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Loan sharks snaring 15% of Brits facing debt

Payday loan operators are attracting a large number customers. (Dinendra Haria/SOPA Images/Sipa USA)

Almost half of Brits are in some kind of financial debt, with 15% of those turning to illegal money lenders, according to a new study. 

In a survey, from savings site VoucherCodes, found that 48% of respondents say they are in at least one type of debt — excluding mortgages — with credit card spending (78%) and overdraft repayments (44%) being the main reason they owe money. 

People in Edinburgh are most likely to find themselves in some kind of debt (55%), with over half of the residents of Derby and Cardiff also admitting to owing money (both 53%). 

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Perhaps more surprisingly, 15% of all respondents who owe money say that they are indebted to loan sharks — owing £744 ($959) on average. 

There are stark generational differences too, with millennials going down the loan-shark route to obtain extra cash more than any other generation (23%). They are also big users of payday loans and “buy now, pay later schemes — both used by more than half of in-debt 25 to 34-year-olds (52%).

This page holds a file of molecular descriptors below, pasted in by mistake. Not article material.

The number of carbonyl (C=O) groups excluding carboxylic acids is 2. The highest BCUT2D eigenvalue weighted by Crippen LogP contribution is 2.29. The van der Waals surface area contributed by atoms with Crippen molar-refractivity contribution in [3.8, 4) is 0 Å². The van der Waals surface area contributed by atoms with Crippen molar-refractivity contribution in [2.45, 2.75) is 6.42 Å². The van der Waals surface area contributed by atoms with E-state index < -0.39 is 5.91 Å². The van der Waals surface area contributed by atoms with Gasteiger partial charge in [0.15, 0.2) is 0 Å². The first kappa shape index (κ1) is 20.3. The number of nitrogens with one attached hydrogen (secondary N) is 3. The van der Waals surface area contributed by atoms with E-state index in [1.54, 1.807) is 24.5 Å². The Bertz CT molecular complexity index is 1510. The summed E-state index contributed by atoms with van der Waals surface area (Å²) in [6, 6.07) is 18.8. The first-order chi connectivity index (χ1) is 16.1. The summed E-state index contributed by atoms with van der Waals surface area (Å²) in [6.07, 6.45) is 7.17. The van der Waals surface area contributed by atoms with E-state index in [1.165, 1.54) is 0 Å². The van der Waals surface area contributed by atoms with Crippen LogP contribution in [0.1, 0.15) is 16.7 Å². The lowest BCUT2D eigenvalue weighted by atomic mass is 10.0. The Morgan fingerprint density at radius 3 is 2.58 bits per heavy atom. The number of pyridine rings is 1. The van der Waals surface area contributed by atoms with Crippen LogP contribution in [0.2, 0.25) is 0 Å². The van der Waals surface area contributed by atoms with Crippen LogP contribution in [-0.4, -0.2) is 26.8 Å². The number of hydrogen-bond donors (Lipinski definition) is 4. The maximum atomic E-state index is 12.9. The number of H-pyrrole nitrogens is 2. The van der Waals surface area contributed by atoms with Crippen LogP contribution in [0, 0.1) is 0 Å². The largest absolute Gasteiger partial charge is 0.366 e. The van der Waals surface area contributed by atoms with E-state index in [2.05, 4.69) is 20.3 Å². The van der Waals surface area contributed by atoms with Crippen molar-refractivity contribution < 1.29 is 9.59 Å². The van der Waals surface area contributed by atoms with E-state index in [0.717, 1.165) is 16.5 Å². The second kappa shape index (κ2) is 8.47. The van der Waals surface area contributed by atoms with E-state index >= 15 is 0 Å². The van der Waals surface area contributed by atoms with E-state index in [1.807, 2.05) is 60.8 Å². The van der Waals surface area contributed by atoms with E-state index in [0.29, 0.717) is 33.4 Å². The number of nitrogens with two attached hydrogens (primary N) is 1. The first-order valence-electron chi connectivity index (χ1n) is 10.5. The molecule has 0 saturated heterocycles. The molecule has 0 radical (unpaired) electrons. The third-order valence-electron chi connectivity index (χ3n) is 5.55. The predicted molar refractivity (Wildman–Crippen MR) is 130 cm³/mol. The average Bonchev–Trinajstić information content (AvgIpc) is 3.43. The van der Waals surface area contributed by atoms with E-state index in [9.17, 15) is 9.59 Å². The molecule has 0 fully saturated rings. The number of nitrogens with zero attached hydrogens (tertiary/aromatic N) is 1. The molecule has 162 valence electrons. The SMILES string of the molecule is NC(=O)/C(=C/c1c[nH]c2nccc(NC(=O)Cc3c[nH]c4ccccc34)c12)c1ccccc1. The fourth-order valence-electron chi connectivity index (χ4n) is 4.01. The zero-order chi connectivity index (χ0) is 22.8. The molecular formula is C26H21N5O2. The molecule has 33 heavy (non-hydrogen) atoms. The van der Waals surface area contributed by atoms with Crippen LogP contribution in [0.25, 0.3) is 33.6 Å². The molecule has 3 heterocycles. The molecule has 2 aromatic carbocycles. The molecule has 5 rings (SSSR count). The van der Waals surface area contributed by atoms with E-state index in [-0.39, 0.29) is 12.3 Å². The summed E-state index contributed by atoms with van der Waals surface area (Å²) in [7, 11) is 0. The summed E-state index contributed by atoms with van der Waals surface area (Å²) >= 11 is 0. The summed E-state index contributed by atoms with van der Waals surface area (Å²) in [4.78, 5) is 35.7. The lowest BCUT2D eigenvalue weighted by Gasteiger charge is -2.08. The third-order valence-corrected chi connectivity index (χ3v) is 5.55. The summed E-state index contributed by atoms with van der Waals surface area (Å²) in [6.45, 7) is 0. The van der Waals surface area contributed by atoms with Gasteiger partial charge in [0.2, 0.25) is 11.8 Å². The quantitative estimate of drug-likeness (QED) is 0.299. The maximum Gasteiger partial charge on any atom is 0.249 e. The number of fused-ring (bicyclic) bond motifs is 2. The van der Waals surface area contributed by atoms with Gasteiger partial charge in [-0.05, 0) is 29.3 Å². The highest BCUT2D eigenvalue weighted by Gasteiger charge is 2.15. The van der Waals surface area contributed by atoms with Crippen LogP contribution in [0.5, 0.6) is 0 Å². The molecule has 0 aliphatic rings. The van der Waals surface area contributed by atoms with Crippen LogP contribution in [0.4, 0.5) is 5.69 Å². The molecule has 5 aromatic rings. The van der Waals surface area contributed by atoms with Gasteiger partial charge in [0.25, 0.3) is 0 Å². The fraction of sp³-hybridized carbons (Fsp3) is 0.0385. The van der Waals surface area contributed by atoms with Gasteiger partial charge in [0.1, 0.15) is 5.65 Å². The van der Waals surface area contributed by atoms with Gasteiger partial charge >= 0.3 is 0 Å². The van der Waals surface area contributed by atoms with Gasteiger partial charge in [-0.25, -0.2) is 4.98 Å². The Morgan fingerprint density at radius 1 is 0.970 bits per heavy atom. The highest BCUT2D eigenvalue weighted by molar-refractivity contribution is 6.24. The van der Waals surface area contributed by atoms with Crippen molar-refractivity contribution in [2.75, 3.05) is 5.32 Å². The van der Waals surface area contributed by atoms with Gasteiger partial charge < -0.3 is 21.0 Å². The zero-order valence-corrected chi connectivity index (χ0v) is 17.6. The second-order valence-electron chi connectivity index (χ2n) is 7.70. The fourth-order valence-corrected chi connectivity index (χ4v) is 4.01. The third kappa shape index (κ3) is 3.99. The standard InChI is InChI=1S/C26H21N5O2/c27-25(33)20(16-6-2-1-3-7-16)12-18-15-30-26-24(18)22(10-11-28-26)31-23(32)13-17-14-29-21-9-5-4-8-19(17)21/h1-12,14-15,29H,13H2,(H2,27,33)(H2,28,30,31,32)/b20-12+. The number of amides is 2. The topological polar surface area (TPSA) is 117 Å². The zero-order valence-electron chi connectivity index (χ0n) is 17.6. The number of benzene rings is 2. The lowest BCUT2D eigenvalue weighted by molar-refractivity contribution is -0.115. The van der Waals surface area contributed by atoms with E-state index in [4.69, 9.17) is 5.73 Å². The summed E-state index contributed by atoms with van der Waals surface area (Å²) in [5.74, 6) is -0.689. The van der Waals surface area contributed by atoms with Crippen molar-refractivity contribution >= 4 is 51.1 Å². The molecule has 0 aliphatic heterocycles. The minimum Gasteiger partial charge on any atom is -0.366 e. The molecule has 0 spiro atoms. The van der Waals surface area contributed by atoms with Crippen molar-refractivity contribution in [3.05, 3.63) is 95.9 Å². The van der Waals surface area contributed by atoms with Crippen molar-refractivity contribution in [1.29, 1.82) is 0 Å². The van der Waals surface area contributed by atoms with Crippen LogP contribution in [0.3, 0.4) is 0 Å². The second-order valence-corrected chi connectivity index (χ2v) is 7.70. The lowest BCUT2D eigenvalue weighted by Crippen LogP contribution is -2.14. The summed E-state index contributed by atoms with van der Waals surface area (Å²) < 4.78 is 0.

When asked how much money it takes to be “in debt”, millennials say they wouldn’t classify themselves as such until they owed £5,773. This is 36% higher than the amount those aged 55 and over would consider to be the threshold of being in debt (£4,246). 

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But, when it comes to trying to get out of financial difficulty, those aged 18 to 24 are far less likely to cut on experiences such as holidays (32%) than those aged 55 and over (63%). Instead, more than two in five 18-24-year-olds would rather turn to their parents to overcome their financial troubles (42%). In the case of nearly one in 10 in the age group of 18 to 24, though, they consider debt to be nothing more than an “inevitability” and not something worth worrying about (9%). 

Anita Naik, Lifestyle Editor at VoucherCodes, said: “While avoiding debt can sometimes be difficult, it is concerning to find such a high proportion of people have turned to illegal money lenders as a way to obtain finance. This is something that should be avoided at all costs — there are other measures that can be taken to help reduce debts instead. 

“For example, while some may be hesitant to forgo holidays or even smaller recurring costs such as subscriptions to streaming services like Netflix or Spotify, cutting back can really help to save money. Our research shows that this is the most popular solution, with half of respondents saying they would miss out on Netflix or trips away in order to reduce their debts.

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“Spending is of course inevitable, but in order to do so within your means, it’s worth considering easy steps like using discount codes to take advantage of the savings available to you when you shop.”